Questions continue to be raised around New Zealand’s creation of a Covid passport for Kiwis and businesses with one expert stating if they are introduced, it would need to fit Aotearoa’s unique environment.
Covid passports are already in use globally with places such as Australia, the US and the UK all implementing them for use by businesses where close-proximity gathering can occur such as restaurants, theatres or night clubs.
Q+A revealed Sunday morning the Department of the Prime Minister and Cabinet has confirmed a proof of vaccination system is in development for domestic use in New Zealand.
The news comes with mixed reactions as Retail NZ told Q+A about a third of its members surveyed support the use of passports currently while the Employers and Manufacturers Association said passes are “almost an inevitability”.
The Dairy Business Owners Association on the other hand said the passes are already eight months too late.
For Dr Andrew Chen, a Research Fellow with Koi Tū: The Centre for Informed Futures at the University of Auckland, the big question lies with how the passport will be used.
“Vaccine certificates can be a good tool if used in the correct way,” Chen told Q+A.
“I think in an international context, they’re quite similar to a visa…but in a domestic case, I think we have to really think about how it’s going to be used.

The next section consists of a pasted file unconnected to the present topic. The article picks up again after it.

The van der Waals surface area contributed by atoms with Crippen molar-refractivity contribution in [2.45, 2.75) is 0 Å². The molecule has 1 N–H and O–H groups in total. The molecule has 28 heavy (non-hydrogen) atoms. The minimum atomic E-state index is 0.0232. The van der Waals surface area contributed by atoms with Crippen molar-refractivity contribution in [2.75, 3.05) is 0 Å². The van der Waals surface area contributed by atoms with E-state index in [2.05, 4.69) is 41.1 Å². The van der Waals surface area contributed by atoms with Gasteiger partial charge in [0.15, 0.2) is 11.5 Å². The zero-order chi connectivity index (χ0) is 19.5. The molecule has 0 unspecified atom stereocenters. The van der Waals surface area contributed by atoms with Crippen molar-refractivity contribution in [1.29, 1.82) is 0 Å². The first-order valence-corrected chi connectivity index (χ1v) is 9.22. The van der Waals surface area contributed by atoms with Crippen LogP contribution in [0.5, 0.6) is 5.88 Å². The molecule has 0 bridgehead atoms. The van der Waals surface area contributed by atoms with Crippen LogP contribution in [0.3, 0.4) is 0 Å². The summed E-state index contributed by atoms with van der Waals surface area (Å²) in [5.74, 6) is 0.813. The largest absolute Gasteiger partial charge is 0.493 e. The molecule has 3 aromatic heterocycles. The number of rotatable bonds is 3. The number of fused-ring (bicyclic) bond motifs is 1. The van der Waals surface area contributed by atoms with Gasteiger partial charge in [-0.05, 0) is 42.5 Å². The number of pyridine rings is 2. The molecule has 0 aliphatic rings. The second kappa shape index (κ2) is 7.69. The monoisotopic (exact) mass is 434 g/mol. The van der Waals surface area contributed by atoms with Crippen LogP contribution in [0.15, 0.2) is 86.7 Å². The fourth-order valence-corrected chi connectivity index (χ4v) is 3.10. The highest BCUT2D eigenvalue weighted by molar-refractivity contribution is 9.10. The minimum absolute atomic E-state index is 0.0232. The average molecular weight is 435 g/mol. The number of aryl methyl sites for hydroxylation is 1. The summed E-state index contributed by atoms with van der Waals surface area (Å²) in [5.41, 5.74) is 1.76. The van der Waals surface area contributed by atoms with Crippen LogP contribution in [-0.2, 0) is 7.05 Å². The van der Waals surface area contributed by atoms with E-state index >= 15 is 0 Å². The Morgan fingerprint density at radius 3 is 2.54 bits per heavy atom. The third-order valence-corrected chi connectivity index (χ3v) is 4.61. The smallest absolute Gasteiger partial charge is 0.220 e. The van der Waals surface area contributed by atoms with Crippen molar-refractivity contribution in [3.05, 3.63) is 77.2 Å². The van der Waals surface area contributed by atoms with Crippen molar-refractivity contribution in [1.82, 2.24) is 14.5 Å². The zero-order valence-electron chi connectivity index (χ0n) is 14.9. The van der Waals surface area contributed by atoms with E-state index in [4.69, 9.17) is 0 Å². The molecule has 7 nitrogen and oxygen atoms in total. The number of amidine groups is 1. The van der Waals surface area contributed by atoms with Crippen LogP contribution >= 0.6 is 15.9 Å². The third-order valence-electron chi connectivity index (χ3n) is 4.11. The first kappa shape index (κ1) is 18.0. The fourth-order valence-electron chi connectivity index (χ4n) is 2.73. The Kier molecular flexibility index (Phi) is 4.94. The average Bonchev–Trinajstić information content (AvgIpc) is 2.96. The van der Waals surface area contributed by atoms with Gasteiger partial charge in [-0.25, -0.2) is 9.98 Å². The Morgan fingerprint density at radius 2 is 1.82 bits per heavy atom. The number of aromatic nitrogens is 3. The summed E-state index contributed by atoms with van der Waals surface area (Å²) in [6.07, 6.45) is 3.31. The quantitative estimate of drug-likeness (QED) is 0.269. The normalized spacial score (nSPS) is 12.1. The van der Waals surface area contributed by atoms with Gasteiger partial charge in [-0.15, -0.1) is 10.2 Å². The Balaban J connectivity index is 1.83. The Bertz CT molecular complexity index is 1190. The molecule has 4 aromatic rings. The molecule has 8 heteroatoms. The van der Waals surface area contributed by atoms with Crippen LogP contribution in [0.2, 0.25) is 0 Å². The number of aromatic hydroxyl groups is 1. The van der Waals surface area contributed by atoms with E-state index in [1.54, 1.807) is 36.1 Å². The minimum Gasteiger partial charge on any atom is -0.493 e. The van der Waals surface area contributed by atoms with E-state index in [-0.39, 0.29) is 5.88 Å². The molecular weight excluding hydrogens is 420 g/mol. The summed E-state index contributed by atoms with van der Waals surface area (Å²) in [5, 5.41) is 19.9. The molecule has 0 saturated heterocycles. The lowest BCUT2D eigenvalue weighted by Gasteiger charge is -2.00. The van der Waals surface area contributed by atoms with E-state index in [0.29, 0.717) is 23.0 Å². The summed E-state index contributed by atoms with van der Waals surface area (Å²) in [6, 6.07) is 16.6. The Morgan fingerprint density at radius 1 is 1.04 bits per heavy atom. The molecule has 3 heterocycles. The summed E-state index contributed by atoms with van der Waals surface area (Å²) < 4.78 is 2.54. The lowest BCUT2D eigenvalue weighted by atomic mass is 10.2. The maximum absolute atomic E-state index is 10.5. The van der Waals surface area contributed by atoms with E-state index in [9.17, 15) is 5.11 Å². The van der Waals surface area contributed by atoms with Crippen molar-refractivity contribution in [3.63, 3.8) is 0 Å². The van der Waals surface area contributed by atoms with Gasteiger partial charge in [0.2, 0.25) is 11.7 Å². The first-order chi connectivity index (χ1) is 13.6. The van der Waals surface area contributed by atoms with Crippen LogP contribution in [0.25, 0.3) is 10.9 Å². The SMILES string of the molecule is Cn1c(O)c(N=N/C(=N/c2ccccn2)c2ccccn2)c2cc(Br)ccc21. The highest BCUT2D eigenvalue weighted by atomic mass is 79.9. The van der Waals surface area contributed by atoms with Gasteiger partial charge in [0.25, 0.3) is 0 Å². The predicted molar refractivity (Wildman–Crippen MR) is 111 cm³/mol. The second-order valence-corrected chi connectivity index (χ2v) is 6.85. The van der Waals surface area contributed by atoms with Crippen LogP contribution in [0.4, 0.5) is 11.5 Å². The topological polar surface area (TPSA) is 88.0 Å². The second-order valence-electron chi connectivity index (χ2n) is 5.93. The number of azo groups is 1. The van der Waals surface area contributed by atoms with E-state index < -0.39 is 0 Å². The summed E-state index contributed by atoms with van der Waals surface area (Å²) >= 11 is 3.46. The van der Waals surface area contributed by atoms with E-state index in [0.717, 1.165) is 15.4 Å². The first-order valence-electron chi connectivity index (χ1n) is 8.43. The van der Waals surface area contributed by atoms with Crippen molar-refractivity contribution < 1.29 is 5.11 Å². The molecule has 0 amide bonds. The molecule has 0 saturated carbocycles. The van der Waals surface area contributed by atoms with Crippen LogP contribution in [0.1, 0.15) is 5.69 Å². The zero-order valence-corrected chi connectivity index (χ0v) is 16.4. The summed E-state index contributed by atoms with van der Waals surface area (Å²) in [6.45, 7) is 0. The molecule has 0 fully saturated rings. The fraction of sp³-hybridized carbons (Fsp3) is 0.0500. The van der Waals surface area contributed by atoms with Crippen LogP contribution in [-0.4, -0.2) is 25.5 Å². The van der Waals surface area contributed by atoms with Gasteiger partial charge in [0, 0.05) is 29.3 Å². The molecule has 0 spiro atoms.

“It’s all well and good for folks who are vaccinated, but we have to really think about what we’re going to do for someone who isn’t vaccinated or have a certificate.”
Chen said his concerns with domestic use of Covid passports focus on the inequities currently present in New Zealand society.
“For example, we know that Māori and Pasifika are more likely not to be vaccinated, we know that young people are more likely not to be vaccinated and there are going to be people with legitimate grounds to not be vaccinated such as religion or their health,” he said.
“Depending on the types of businesses that require you to show a proof of vaccination, it could lead to pretty bad discrimination.”
Chen said an example of a difficult situation where the certificate could have a negative impact is at supermarkets where people could be denied access to food and necessities if confirmation of vaccination was required.
Chen’s other concern is the possibility of individuals having to handle information and situations of a serious nature at their daily jobs.
“You don’t really want your 17-year-old retail worker to try and figure out which medical conditions mean that someone is allowed in or not.”
If the passports are introduced, Chen said the Government needs to keep their focus inwards in the creation process rather than draw inspiration from overseas.
“We can be informed by what is happening overseas but the discussion that we are having has to be done in the New Zealand context.
“I’m very aware that people are influenced by what they’re seeing overseas…but we need to make sure those rules are fit for purpose here.”
There are benefits to the passports though, Chen admitted.
“In terms of opening up the economy and allowing people who have been vaccinated to have a bit more freedom, then vaccine passports are one way to provide confidence to people that they can move around in a safe way,” he said.
“That’s probably the key advantage people are looking for.”